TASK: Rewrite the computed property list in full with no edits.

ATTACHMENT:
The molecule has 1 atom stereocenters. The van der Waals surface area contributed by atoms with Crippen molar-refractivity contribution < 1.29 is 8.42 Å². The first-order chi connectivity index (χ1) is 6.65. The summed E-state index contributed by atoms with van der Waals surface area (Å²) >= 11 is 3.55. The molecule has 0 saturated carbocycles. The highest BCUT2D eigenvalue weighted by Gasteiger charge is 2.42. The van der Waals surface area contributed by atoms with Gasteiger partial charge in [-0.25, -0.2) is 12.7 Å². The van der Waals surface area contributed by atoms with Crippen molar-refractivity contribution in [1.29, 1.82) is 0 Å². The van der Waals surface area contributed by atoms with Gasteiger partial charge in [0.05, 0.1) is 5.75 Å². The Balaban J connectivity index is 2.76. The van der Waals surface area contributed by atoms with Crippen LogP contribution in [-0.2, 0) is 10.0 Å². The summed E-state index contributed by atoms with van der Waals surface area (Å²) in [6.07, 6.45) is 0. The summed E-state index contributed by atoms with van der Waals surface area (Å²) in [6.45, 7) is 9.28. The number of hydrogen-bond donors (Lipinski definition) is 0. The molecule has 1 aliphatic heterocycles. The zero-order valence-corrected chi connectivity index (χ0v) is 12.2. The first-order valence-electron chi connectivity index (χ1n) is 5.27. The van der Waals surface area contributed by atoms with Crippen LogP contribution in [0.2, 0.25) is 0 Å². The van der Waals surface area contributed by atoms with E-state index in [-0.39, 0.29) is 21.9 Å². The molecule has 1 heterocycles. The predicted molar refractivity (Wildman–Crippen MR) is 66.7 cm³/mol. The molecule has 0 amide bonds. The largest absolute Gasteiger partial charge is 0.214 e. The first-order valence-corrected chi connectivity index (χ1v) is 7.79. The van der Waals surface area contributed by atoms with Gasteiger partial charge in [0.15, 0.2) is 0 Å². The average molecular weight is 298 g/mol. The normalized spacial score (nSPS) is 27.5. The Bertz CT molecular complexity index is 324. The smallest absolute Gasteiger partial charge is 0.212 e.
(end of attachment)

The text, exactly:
The molecule has 1 atom stereocenters. The van der Waals surface area contributed by atoms with Crippen molar-refractivity contribution < 1.29 is 8.42 Å². The first-order chi connectivity index (χ1) is 6.65. The summed E-state index contributed by atoms with van der Waals surface area (Å²) >= 11 is 3.55. The molecule has 0 saturated carbocycles. The highest BCUT2D eigenvalue weighted by Gasteiger charge is 2.42. The van der Waals surface area contributed by atoms with Gasteiger partial charge in [-0.25, -0.2) is 12.7 Å². The van der Waals surface area contributed by atoms with Crippen molar-refractivity contribution in [1.29, 1.82) is 0 Å². The van der Waals surface area contributed by atoms with Gasteiger partial charge in [0.05, 0.1) is 5.75 Å². The Balaban J connectivity index is 2.76. The van der Waals surface area contributed by atoms with Crippen LogP contribution in [-0.2, 0) is 10.0 Å². The summed E-state index contributed by atoms with van der Waals surface area (Å²) in [6.07, 6.45) is 0. The summed E-state index contributed by atoms with van der Waals surface area (Å²) in [6.45, 7) is 9.28. The number of hydrogen-bond donors (Lipinski definition) is 0. The molecule has 1 aliphatic heterocycles. The zero-order valence-corrected chi connectivity index (χ0v) is 12.2. The first-order valence-electron chi connectivity index (χ1n) is 5.27. The van der Waals surface area contributed by atoms with Crippen LogP contribution in [0.2, 0.25) is 0 Å². The van der Waals surface area contributed by atoms with E-state index in [-0.39, 0.29) is 21.9 Å². The molecule has 1 heterocycles. The predicted molar refractivity (Wildman–Crippen MR) is 66.7 cm³/mol. The molecule has 0 amide bonds. The largest absolute Gasteiger partial charge is 0.214 e. The first-order valence-corrected chi connectivity index (χ1v) is 7.79. The van der Waals surface area contributed by atoms with Gasteiger partial charge in [0.15, 0.2) is 0 Å². The average molecular weight is 298 g/mol. The normalized spacial score (nSPS) is 27.5. The Bertz CT molecular complexity index is 324. The smallest absolute Gasteiger partial charge is 0.212 e.